|photo from BHL|
I have been eyeing up the Anna dress from the By Hand London ladies for sometime, and finally gave in when I visited Backstitch on their opening weekend.
I wasn't sure what fabric I would use, but I had been looking at a lot of polka dot things recently and in the interest of trying to use up some stash fabric, decide to go for a navy polka dot cotton that I have had for some time. In fact, I bought it as part of a kit in 2011, as it was the only way to get hold an out of print pattern that I wanted. It is not really the best fabric for this dress as it has no give at all and as a consequence the front skirt seams and bust darts are fractionally out. But it will do and I am very pleased with the result.
I made the 'midi' version with the boat neck. It was a pretty easy sew, which I did in small increments. The instructions were easy to follow and I also looked at the online sew-a-long posts the BHL ladies have done. I did a couple of extra steps, the first was to understitch the neck facings. I have had trouble with facings not staying put in the past and I know a few other people have had problems with the facings on the Anna. To further secure the facings, for step two, I very carefully stitched in the ditch of the shoulder seams - no flapping facings for me!
|spot the stitch in the ditch|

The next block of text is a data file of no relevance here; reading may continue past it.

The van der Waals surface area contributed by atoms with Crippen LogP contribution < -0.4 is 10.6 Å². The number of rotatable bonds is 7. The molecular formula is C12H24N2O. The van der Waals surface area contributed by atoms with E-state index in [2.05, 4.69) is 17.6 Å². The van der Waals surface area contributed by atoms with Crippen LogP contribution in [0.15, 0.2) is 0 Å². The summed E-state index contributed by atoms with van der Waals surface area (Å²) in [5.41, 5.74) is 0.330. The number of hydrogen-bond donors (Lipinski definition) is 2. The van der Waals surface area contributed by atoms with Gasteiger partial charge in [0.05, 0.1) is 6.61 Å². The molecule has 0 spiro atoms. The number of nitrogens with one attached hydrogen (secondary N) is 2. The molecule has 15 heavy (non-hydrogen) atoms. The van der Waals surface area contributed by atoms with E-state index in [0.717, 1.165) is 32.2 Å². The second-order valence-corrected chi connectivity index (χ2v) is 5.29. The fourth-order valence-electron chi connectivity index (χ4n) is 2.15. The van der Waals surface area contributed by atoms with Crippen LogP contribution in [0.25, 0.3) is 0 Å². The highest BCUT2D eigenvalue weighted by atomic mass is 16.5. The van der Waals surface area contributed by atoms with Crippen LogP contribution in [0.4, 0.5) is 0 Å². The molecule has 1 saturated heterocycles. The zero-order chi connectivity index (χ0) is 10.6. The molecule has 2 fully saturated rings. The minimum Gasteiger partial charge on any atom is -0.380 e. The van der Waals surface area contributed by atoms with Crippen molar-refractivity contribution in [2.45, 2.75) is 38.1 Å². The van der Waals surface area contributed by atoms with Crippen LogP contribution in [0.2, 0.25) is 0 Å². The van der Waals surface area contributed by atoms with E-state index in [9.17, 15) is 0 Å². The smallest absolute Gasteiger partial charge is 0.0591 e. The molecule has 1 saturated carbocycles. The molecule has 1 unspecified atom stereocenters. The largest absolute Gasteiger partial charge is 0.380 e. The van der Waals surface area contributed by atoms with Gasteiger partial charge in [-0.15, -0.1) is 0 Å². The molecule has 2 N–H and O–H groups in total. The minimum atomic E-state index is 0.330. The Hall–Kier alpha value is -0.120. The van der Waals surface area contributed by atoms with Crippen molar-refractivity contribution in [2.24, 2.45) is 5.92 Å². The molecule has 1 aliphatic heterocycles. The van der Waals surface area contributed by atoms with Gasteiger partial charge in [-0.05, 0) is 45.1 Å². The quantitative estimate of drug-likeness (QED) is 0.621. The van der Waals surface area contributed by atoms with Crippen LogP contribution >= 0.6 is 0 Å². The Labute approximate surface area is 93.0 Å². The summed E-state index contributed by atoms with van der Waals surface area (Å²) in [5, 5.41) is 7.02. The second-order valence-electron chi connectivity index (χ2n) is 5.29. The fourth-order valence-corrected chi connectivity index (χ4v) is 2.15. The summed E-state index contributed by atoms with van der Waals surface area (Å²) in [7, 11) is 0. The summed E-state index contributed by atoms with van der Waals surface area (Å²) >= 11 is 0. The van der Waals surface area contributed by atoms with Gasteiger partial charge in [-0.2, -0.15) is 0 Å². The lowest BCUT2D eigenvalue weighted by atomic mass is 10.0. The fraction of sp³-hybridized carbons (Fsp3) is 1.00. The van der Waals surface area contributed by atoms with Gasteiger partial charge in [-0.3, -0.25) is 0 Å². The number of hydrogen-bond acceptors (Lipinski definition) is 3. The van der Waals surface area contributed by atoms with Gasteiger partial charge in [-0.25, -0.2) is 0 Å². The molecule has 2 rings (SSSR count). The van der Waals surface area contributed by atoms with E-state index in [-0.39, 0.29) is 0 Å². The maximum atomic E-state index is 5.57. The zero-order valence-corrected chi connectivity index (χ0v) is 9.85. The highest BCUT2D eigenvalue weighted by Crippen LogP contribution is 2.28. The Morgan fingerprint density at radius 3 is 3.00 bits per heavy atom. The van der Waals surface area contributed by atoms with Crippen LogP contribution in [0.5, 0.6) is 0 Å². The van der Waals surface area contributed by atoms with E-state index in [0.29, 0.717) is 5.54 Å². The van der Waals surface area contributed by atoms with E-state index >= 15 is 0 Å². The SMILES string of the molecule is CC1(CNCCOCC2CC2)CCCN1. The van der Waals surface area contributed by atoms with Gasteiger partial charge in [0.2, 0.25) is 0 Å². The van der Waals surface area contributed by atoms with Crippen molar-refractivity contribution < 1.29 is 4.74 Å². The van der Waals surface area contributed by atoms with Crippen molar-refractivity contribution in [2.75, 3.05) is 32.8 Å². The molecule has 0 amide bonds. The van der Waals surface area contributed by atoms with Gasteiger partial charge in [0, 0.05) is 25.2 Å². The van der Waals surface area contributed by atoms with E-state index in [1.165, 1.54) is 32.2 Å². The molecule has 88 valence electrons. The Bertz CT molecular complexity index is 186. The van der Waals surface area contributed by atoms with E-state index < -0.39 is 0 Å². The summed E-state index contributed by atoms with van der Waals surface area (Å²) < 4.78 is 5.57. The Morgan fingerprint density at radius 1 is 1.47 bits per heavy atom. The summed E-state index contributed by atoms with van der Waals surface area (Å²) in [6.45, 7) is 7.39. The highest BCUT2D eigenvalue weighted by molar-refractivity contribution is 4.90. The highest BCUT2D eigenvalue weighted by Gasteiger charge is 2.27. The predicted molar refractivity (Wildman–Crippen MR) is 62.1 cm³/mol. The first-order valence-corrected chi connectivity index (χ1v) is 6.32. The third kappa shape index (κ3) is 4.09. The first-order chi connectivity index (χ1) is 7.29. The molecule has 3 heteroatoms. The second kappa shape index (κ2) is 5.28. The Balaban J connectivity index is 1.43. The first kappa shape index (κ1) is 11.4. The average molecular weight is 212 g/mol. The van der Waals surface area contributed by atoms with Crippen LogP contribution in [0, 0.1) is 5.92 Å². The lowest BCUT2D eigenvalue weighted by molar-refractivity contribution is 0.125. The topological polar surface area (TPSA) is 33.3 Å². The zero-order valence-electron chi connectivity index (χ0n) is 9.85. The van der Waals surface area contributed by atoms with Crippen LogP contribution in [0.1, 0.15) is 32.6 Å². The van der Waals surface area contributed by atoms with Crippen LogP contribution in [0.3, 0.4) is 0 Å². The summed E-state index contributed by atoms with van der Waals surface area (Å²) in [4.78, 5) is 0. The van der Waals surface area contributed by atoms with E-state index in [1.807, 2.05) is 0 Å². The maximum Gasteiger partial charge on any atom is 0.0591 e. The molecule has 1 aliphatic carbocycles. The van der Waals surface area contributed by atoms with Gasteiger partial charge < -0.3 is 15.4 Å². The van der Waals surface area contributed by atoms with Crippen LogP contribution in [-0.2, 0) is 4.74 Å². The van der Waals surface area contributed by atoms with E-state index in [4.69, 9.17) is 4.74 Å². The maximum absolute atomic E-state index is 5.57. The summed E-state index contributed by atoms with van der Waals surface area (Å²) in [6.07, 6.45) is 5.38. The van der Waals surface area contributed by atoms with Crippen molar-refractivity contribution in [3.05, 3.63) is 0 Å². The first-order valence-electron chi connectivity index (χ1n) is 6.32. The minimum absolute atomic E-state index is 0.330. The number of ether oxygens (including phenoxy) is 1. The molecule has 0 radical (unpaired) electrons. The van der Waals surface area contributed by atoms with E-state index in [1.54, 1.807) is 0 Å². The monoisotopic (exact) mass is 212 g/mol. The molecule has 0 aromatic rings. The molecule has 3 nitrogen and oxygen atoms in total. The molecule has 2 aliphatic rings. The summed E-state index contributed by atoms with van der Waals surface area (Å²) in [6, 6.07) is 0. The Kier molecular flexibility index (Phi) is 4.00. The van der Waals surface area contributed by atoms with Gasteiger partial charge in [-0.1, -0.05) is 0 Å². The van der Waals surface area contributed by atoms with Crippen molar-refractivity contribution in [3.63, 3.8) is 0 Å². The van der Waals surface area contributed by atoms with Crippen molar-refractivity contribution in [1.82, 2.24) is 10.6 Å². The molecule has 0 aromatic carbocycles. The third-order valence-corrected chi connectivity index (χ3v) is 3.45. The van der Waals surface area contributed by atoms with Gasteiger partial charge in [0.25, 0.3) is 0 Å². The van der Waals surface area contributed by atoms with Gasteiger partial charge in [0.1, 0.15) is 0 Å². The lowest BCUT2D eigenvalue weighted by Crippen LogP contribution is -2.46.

The most interesting thing about this pattern for me is the way the bust is dealt with - instead of darts there are two sets of pleats that 'open[ing] up almost flower-like to accommodate your boobies!’ (straight from the instructions!). It is an interesting way to create shape in the bust area and very flattering too. I had to shorten the pleats by nearly 1.5cm so that they had the desired effect.
Several people have had problems with the back neckline gaping, so I was prepared for a slight problem here - I basted the zip, tried it on, then ended up having a marginally (3mm) wider seam allowance at the top of the zip on each side. I could probably have made the seam allowance even wider by about 2 mm but it seems ok at the moment. If you have a big problem with gaping, GingerMakes has done a tutorial on how she took out the excess in the back of her dress.
The skirt has seven panels that all look very similar, so it is advisable to label them all so you get them sewn together in the right order. I tend to do this anyway, it just something I have always done. I usually pin little labels to the right side of the fabric of each piece which also helps to make sure I don't sew a piece the wrong way out!
Here is a little shot of the insides - very neat if I say so myself
I was hoping to wear this at Easter lunch, but even though it was surpisingly mild today, it definately wasn't warm enough to wear a summer dress! The photos here are, sadly, mostly out of focus, but I wanted to get this up pretty swiftly. And no need to ajust your screens, my legs really are that white.
I wanted to get this up in time for the 'Sew Dolly Clackett' competiton held by Sarah of Rhinestones & Telephones. Roisin of 'It can't be from Dolly Clackett, she gave me an Easter egg!' is getting married soon and the lovely sewing world have planned (with Nic, her partner) to send her off into wedded bliss with a homage to her amazing collection of handmade dresses. I greatly admire many of the dresses that Roisin has made, and one of her favourite dresses has been the BHL Anna - so I hope mine is the perfect contribution!